The Crucible Essay | The Crucible: A Character Analysis of John and Elizabeth Proctor

This student essay consists of approximately 3 pages of analysis of The Crucible.
This section contains 764 words
(approx. 3 pages at 300 words per page)
Buy the Student Essay on The Crucible: A Character Analysis of John and Elizabeth Proctor

The Crucible: A Character Analysis of John and Elizabeth Proctor

Summary: Discusses the characters of John and Elizabeth Proctor in Arthur Miller's play, The Crucible. Analyzes their marriage in relation to the mores of the late 1600s in Puritanical America.
Marriages in the late 1600's were all but romantic although the husband and wife loved each other; it took awhile for the bond to really develop into love. John and Elizabeth Proctor's marriage is a prime example of a bond that has blossomed and is wilting quickly due to John's wandering lust and Elizabeth's sickness. Arthur Miller's use of Puritan expressions and words illustrate that Elizabeth and John Proctor are experiencing a trying time in their marriage, a time that requires them both to control themselves and listen to understand each other.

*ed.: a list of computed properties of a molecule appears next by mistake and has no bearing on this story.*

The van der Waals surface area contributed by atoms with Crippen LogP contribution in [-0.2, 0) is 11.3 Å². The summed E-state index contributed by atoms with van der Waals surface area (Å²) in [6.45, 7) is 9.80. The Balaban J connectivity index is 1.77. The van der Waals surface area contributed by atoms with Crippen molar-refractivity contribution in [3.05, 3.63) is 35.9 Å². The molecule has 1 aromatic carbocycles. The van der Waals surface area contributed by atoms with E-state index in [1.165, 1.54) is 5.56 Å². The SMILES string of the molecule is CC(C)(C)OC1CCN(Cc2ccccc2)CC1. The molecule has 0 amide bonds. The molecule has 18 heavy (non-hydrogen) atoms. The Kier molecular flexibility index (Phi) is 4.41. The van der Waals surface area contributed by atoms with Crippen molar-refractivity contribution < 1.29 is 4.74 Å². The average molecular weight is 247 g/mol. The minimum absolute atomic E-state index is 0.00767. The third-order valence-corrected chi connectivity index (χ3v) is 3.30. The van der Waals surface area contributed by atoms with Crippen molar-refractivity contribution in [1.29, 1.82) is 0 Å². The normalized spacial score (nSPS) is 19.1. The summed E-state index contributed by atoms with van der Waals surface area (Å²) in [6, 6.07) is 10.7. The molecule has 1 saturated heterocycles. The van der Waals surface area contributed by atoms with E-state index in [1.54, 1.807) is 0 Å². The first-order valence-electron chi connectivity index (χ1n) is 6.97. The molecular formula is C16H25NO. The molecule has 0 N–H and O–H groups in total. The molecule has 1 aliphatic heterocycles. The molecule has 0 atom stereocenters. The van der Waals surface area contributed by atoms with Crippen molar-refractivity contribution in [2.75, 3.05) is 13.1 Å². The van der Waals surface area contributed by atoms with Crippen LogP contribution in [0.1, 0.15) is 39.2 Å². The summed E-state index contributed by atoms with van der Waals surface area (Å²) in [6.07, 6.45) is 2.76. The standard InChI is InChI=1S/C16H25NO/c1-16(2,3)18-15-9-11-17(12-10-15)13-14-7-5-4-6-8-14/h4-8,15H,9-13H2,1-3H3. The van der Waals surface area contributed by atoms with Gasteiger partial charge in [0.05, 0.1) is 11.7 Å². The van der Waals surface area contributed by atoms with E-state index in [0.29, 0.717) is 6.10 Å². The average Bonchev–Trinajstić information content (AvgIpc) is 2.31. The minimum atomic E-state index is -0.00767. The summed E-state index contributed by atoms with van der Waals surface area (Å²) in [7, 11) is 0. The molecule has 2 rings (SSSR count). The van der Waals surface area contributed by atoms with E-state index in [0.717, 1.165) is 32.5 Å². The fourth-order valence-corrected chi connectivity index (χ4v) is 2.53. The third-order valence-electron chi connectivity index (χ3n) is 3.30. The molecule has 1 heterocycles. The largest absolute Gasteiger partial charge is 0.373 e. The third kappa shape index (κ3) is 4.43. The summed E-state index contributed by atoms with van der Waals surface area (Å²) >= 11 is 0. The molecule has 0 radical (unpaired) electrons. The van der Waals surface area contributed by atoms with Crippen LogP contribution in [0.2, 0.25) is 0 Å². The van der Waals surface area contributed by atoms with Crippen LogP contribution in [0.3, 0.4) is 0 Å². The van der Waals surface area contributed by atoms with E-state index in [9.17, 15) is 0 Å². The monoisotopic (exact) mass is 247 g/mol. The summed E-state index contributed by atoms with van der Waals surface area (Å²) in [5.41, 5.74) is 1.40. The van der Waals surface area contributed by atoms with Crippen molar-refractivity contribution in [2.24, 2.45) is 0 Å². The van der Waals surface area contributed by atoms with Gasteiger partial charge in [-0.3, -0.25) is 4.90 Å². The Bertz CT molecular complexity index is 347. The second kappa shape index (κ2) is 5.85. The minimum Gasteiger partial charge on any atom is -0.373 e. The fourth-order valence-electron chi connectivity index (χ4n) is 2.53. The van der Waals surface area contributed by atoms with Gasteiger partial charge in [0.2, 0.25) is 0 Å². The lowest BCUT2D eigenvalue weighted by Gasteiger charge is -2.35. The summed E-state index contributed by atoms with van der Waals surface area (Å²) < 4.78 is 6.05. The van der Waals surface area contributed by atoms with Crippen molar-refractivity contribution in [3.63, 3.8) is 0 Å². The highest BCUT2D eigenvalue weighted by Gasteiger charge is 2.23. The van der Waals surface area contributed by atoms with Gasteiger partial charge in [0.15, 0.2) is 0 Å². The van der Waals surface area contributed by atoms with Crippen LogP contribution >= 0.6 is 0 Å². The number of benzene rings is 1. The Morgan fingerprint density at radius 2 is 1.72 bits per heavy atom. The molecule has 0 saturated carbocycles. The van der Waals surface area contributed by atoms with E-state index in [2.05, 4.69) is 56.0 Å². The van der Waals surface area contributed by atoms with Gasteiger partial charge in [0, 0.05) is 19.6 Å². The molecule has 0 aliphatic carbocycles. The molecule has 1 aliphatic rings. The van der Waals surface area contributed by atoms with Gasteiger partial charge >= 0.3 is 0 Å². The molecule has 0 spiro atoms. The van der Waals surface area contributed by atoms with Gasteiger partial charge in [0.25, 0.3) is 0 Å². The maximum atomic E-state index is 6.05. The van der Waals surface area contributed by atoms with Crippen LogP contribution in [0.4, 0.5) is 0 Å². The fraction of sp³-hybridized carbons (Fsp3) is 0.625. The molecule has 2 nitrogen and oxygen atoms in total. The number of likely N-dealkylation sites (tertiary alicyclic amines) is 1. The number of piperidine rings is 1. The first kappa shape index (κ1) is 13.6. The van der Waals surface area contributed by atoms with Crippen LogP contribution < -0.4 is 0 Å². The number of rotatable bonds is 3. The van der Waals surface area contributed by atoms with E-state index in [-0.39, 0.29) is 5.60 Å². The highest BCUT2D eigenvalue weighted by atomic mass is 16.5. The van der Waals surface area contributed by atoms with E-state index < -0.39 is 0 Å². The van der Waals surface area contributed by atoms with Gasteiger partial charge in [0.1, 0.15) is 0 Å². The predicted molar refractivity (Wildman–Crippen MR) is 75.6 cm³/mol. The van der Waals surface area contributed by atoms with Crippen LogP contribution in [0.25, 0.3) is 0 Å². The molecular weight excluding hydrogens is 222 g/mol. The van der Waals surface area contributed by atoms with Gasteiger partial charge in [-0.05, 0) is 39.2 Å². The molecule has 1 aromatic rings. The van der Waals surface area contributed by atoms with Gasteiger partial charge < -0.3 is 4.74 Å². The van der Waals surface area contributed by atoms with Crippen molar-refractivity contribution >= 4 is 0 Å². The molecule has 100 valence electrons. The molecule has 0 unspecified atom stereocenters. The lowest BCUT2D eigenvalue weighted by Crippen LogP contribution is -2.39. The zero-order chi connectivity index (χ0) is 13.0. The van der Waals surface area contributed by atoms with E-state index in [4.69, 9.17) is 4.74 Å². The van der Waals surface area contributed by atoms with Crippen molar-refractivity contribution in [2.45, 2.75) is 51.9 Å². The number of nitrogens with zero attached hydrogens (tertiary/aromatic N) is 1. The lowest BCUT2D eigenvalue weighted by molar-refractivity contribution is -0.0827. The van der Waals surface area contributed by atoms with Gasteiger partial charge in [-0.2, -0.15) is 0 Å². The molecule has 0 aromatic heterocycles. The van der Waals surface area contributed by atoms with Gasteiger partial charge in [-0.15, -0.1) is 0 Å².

John Proctor's language to his wife embodies the role of a husband who has done wrong and has repented. After their stilted conversation about the food, John attempts to talk about their somewhat withering relationship. "If the crop is good I'll buy George Jacobs' heifer. How would that...

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This section contains 764 words
(approx. 3 pages at 300 words per page)
Buy the Student Essay on The Crucible: A Character Analysis of John and Elizabeth Proctor
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